Former mayor reveals Georgia policy giving cities control over monuments


MACON, Georgia (41NBC/WMGT) – A former Macon mayor and several A.M.E clergy members are calling for the removal of the two confederate statues in Macon.
Not only that, they say they’re dispelling the rumors about whether the city can legally do it.

Since the white nationalist rally turned riot in Charlottesville, a nationwide trend of removing confederate monuments has followed.

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“From New Orleans, to Baltimore, Lexington, Kentucky, Louisville, Kentucky, Columbia, South Carolina and I could go on and on.”

Now, African American clergy, community members and a former Mayor are looking to see Macon added to that list.

“We come today because we believe it is imperative that these symbols of hate and white supremacy be removed,” said Bishop Reginald T. Jackson

Many believed it couldn’t be done in Georgia because of state law. However, former Mayor C. Jack Ellis says a little known state policy actually leaves the decision up to cities.

“Now, I know we’ve heard many cases that the state does not allow it that there’s a state law against it, but we have something in Georgia which is called ‘home rule’ where cities get to decide what goes into their parks, what monuments go into their parks.”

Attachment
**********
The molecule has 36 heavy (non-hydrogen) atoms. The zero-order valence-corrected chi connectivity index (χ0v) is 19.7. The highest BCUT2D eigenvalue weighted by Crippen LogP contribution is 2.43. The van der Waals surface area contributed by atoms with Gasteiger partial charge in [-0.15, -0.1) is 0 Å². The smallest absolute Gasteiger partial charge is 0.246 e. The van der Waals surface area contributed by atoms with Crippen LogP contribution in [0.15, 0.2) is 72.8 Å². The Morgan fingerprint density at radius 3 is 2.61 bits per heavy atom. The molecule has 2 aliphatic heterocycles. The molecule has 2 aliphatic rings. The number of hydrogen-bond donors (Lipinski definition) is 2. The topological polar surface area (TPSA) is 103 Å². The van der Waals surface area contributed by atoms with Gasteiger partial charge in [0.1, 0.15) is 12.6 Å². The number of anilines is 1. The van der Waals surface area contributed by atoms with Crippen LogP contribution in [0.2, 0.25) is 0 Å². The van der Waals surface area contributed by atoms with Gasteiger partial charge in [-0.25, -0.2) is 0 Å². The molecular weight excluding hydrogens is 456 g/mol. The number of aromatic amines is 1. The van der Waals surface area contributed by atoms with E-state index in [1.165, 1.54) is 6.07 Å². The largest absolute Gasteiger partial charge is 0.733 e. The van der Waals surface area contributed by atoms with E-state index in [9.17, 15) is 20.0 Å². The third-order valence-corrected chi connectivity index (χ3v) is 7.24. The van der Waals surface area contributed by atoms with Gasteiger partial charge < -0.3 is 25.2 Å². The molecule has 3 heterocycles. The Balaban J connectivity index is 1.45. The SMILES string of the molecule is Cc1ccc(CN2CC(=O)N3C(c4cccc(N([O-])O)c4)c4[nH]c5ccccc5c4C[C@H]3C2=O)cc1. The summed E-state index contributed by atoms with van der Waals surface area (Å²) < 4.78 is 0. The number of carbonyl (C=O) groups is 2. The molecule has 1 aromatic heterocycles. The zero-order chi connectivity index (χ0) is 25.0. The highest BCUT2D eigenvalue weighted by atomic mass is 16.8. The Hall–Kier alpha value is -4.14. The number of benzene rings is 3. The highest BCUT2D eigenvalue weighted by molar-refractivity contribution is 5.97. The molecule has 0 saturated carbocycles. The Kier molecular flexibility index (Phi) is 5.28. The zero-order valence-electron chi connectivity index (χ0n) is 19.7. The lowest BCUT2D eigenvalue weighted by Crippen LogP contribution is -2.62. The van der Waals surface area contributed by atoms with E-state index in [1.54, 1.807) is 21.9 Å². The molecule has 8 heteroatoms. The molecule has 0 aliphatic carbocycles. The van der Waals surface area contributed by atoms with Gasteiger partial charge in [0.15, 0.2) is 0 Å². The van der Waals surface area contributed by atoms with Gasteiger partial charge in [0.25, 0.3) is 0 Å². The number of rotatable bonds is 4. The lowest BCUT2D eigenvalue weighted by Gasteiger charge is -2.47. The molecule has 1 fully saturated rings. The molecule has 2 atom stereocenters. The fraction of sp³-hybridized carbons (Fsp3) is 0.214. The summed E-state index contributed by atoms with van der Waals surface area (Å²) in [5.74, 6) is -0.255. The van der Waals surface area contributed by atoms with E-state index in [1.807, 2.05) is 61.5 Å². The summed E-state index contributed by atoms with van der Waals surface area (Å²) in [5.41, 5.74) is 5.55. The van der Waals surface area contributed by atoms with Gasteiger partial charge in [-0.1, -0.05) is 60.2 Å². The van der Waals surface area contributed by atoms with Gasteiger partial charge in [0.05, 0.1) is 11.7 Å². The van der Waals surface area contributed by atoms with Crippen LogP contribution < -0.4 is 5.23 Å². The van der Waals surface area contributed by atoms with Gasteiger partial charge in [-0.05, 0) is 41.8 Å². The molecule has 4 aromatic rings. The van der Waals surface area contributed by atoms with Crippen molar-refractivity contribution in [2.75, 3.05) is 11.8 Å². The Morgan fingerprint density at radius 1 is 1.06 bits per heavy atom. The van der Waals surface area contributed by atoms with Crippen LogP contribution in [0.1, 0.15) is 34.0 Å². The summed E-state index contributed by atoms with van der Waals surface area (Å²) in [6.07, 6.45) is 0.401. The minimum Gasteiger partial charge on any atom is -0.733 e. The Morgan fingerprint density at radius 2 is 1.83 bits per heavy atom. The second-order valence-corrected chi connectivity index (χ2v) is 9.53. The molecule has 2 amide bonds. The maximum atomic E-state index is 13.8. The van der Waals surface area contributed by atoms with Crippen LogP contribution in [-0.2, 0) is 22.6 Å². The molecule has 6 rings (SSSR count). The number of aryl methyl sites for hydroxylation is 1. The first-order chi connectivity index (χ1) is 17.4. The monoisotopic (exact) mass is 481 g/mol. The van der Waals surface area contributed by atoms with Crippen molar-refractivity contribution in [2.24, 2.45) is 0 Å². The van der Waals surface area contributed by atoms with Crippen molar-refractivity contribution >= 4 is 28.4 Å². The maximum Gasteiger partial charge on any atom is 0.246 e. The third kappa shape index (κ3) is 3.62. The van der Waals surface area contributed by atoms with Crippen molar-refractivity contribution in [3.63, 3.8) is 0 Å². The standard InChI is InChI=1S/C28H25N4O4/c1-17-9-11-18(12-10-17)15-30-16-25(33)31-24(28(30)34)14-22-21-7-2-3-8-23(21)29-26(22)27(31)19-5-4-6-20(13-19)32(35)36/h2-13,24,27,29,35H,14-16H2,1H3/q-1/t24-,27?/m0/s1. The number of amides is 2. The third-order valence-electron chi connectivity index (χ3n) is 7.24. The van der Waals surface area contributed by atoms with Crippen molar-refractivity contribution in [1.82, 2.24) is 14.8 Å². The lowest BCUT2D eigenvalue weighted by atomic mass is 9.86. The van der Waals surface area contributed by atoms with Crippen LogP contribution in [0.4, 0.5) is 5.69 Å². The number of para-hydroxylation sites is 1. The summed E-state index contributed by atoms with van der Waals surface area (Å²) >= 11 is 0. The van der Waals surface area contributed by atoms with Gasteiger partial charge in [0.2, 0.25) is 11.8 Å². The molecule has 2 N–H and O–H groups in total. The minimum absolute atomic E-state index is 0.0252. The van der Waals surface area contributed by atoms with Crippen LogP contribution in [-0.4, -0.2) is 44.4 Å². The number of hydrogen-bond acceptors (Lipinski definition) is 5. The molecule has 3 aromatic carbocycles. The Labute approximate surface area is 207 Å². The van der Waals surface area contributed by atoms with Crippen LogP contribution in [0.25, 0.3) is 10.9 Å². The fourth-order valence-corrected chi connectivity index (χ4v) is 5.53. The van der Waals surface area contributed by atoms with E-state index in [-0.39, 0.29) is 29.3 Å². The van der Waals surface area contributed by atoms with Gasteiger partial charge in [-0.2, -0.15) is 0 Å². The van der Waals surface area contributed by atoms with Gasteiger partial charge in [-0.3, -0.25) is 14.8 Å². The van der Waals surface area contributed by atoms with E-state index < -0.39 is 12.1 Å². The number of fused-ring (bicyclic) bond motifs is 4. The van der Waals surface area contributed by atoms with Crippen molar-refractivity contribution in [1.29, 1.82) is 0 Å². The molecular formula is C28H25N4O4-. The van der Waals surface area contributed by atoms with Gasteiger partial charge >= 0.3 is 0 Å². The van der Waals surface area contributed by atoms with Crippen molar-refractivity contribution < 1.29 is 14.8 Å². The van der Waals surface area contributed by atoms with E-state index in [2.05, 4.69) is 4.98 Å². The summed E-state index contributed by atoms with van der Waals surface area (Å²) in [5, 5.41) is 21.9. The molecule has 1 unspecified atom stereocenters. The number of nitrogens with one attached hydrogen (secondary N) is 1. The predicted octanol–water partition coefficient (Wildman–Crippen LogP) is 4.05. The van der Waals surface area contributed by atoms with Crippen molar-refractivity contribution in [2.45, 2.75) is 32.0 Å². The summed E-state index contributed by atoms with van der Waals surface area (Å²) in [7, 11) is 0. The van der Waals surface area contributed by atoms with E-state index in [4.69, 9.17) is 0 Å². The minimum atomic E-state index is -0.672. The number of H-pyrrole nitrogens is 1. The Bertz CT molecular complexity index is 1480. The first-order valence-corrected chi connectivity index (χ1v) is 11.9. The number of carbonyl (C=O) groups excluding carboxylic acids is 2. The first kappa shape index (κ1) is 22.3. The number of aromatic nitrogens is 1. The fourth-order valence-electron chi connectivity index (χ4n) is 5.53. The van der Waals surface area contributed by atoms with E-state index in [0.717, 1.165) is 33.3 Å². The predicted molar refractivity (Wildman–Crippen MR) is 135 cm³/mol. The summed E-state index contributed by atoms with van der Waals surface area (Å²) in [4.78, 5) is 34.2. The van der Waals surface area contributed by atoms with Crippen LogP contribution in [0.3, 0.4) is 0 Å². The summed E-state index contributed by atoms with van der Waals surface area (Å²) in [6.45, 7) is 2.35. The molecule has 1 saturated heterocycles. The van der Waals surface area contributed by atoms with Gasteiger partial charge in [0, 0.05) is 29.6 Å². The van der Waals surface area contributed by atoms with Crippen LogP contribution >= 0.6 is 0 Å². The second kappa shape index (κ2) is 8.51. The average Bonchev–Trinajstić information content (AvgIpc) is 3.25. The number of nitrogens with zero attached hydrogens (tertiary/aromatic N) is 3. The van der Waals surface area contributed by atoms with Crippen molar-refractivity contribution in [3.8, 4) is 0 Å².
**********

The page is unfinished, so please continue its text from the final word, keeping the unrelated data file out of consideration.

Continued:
Bishop Jackson says they aren’t trying to forget the past. “We do believe the civil war and the confederacy is a part of history.”

But, they do believe certain parts of history are to be remembered and not revered. “Adolf Hitler and the Third Reich are a part of German history but that history is not celebrated,” he added.

Ellis says they aren’t asking for the statues to be torn down or hidden. “There’s a space dedicated and set aside for fallen Confederate soldiers.”

They believe moving the statues to Rose Hill Cemetery or another historic site like the Cannon Ball House is the solution.

There are around 1500 confederate monuments publicly displayed in cities across the united states. Jackson says Georgia was home to the 3rd largest number of those statues.